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The LIN Interface and Automotive Interconnects—A Perfect Match

June 5, 2018
Sponsored by Texas Instruments: Employing just a single wire, this easy-to-use, inexpensive, low-speed bus dominates automotive subsystem connectivity.

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As more electronic subsystems populated automobiles over the years, engineers discovered the necessity of interconnecting them with serial data networks to minimize wiring and optimize their performance. Today, the modern vehicle contains multiple networks, combining some mix of the Controller Area Network (CAN), Media Oriented Systems Transport (MOST), FlexRay, and even Ethernet. But probably the most widely used interface is the Local Interconnect Network (LIN), which connects a variety of sensors and actuators. LIN is a simple 1-wire bus that’s flexible, tolerant, and low cost. Here’s a look at how LIN is used in vehicles today.

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LIN Applications

Most newer vehicles contain at least a dozen LIN nodes. They’re used in applications where data speed isn’t high and many operations are of the off-on type. Common applications include:

  • Power door locks
  • Power windows
  • Power seats
  • Power mirrors
  • Windshield wipers
  • Seat heaters
  • Heating and air-conditioning controls
  • Interior lights
  • Climate controls
  • Steering-wheel controls
  • Sun roof
  • Trunk

If you want to take a look inside one of today’s car models and see where LIN transceivers might be used, check out this blog from Texas Instruments. Within it, an in-cabin virtual view launches and lets you explore a few of the functions that LIN enables today.

LIN 101

LIN is a single-wire bus that uses the vehicle ground as the return. It was created back in the late 1990s and is sponsored by the LIN Consortium. It’s been standardized as ISO17897 and ISO9141. The standard has been revised and updated several times over its lifetime. The LIN standard defines the physical (PHY) and media-access-control (MAC) layers of the OSI networking model.

A LIN bus can accommodate up to 16 drops or nodes. Figure 1 shows the basic arrangement. The master MCU connects to the LIN bus via an external pull-up resistor and protective diode. Slave nodes may be switches or other sensors for inputs and some controlled device or actuator like a motor, relay, solenoid, or LED. These nodes are usually operated by a dedicated MCU and connected by internal pull-up resistors to the bus. The slave nodes on the bus get their directions from a master microcontroller.

1. The diagram represents a simplified version of the LIN bus.

In most vehicles, LIN buses are operated as sub-networks to a CAN bus such as the body electronics bus. Note the connection to CAN in Fig. 1.

The LIN transceivers at each node usually operate from the main 12-V vehicle electrical system. Logic levels are typically 0 V and +12 V. The upper data rate is usually 20 kb/s at the maximum bus range of 40 meters. It has the potential to support rates up to 100 kb/s over shorter distances. Data coding is non-return to zero (NRZ).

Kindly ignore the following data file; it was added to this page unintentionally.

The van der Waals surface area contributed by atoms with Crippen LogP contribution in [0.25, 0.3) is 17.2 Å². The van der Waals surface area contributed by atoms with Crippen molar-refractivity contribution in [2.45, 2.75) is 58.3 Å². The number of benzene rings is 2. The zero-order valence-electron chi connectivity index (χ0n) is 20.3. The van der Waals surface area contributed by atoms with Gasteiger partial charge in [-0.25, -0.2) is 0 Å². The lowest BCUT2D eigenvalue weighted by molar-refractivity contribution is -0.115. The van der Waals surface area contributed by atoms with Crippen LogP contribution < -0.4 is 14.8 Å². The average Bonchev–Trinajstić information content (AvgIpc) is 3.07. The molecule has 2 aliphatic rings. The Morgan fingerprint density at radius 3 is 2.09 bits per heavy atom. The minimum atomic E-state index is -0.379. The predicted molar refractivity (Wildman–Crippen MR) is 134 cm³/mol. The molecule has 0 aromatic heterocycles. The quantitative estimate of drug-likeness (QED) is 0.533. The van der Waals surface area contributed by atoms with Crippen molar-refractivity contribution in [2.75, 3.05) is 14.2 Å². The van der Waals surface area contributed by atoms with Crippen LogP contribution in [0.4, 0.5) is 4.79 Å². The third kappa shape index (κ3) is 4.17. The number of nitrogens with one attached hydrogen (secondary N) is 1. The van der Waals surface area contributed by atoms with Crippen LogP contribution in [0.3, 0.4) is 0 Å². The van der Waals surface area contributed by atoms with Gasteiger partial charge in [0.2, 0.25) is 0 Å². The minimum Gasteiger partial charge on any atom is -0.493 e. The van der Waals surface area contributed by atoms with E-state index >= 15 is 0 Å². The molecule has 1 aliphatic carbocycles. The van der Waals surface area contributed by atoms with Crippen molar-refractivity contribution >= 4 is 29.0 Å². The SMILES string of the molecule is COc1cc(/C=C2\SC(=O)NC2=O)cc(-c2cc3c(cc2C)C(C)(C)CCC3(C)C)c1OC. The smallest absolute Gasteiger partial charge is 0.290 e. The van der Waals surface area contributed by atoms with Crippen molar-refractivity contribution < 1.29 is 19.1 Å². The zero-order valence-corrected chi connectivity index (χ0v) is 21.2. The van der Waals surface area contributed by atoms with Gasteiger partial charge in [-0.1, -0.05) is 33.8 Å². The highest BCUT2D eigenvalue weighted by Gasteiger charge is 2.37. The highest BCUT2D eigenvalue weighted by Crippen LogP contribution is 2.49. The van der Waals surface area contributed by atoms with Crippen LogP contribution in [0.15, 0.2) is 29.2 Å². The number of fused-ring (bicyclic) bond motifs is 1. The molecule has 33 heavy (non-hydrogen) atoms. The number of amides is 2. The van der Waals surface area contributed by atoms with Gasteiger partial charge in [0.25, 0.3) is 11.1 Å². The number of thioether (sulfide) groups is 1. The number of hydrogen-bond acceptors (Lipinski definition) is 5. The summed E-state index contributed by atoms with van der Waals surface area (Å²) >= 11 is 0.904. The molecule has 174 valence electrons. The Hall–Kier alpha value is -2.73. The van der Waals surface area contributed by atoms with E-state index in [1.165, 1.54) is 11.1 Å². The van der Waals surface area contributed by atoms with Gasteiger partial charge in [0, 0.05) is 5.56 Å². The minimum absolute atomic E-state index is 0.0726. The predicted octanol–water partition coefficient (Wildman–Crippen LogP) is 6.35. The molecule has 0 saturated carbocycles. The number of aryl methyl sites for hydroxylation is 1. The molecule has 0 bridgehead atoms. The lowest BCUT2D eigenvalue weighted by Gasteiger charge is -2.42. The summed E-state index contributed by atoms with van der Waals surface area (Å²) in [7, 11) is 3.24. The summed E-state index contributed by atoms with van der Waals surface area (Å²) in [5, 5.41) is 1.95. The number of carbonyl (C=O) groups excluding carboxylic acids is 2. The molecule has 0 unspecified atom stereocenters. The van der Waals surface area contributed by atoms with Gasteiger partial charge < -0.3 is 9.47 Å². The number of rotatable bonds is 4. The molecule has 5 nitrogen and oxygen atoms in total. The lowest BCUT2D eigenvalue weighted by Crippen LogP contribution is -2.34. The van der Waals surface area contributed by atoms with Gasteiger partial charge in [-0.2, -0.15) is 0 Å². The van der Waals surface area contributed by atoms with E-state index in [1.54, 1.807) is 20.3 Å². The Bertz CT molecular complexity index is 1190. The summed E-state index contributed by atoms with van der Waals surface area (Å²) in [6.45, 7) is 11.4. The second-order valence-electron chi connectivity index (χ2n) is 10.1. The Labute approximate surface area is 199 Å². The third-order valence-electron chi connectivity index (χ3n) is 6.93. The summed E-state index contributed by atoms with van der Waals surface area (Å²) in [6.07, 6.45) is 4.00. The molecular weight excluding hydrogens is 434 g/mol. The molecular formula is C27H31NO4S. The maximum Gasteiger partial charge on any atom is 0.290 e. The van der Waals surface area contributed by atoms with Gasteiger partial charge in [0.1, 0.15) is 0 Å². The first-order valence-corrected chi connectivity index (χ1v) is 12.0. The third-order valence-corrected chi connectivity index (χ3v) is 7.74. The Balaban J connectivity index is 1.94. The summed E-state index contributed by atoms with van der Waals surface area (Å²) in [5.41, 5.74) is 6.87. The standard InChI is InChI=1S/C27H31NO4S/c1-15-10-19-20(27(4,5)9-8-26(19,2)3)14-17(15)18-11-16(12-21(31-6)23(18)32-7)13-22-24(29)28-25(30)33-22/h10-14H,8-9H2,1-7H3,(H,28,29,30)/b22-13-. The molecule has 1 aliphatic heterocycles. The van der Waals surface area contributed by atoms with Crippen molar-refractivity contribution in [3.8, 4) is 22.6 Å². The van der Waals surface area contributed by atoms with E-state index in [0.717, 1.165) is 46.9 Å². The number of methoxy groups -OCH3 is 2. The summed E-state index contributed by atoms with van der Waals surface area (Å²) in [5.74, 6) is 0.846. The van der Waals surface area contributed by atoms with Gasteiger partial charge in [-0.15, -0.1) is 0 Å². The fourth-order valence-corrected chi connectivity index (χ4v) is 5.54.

The LIN protocol frame is illustrated in Figure 2. The LIN transceivers use the familiar UART format with 8 bits of data plus start and stop bits. The master node communicates with each node by sending a break field of 13 bits to establish synchronization between master and slave. No precision crystal clock is required. A 10-bit identifier (6 address, 2 parity, start-stop) is used to select the desired node. The addressed slave then responds with 0 to 8 bytes of data, followed by a 10-bit checksum.

2. For LIN standard protocol frames, each byte of data has a stop and start bit, making 10 bits per character.

In summary, the LIN bus is attractive because it uses a simple 1-wire bus; it operates with the basic automotive battery supply; data synchronizes without a crystal reference; and no license fee is required unlike with CAN and other networks.

A Typical Automotive LIN Transceiver

LIN transceivers are available in various configurations from multiple manufacturers. A representative device is Texas Instruments’ TLIN1029-Q1. It can operate from a supply voltage in the 4- to 36-V range. It’s heavily protected from electrostatic discharge (ESD), transients, and thermal overload. A data rate up to 20 kb/s is possible. It has a sleep mode to conserve power and a wakeup feature to signal a transmission. The transceiver, which operates over the temperature range of −40 to +125°C, comes in multiple package types.

When choosing a LIN transceiver for 24-V vehicles like trucks, forklifts, or buses, it’s vital to ensure it’s well protected from transients. The power bus in the vehicle experiences a wide variety of transients that include a ~50% drop in voltage during starting, a 120-V load dump spike that can occur if the battery is disconnected from the alternator, induced noise pulses, and reverse polarity potential.

The LIN bus is simple, reliable, rugged, and inexpensive. It’s proven itself over and over again in modern automobiles. And, of course, the versatile standard and protocol can be used in other industrial or consumer applications. Get to know it.

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